Gregory Fricker uses art to study neuroscience related to trauma and painful memories. After retiring from the military, he attended Michigan State University where he earned a BFA in studio art. He is a multi-media artist and United States Army veteran based in Michigan who initially began creating art as a hobby and a way to cope with a particularly bad deployment. After a successful exhibit and several commissions, he refined his process with the support of his teachers nad mentors at MSU. Throughout his portfolio, he shares with us his own traumatic memories using symbolic objects. By avoiding specific depictions, he creates an emotional buffer against the discomfort of the trauma and allows his viewers to interpret to his compositions using their own memories.
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About The Artist
My current series is deeply rooted in the neuroscience behind the storage of traumatic memory. Traumatic memories are stored as a collection of fragmented sensory data rather than easily recalled narratives. Instead of an ordered transcript of events leading up to a specific moment, we remember a smell, a taste, a sound, or the ghostly sensation of an unexpected substance on our hands. While recalling these sensations, the area of our brain responsible for verbal communication begins to falter. These paintings are a discussion of what it's like trying to communicate these disjointed experiences when someone asks me "what happened over there."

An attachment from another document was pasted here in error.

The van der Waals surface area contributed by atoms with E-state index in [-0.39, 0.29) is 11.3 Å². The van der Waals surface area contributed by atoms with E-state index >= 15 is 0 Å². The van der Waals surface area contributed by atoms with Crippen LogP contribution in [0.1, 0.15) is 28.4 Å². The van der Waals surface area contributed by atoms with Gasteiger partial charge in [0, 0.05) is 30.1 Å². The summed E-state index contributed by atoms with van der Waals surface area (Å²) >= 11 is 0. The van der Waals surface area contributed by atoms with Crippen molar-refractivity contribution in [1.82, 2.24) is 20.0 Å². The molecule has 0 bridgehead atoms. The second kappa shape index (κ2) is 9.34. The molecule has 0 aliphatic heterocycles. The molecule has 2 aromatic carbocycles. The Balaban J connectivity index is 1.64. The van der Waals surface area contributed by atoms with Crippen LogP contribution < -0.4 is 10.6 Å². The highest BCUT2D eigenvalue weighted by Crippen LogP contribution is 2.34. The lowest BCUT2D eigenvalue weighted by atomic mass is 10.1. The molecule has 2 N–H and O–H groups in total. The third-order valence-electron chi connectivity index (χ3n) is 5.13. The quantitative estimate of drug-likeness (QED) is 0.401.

The individual elements of each painting aren't meant to be literal. They're a sort of personal mythology formed of emotional equivalencies. Each rendered thing is a proxy for another thing. I do this for two reasons. Firstly, it allows me to communicate with the viewer without forcing my ideas on them. Secondly, it provides an emotional buffer against the discomfort inherent in recalling these sensations. My intention is to share my memories while allowing enough ambiguity for each painting to mean whatever it needs to mean to you. I believe the artist and the viewer are each responsible for half of a painting's meaning.
Michigan State University
Bachelor of Fine Arts, 2018
Wayne State UniversityMaster of Arts, 2021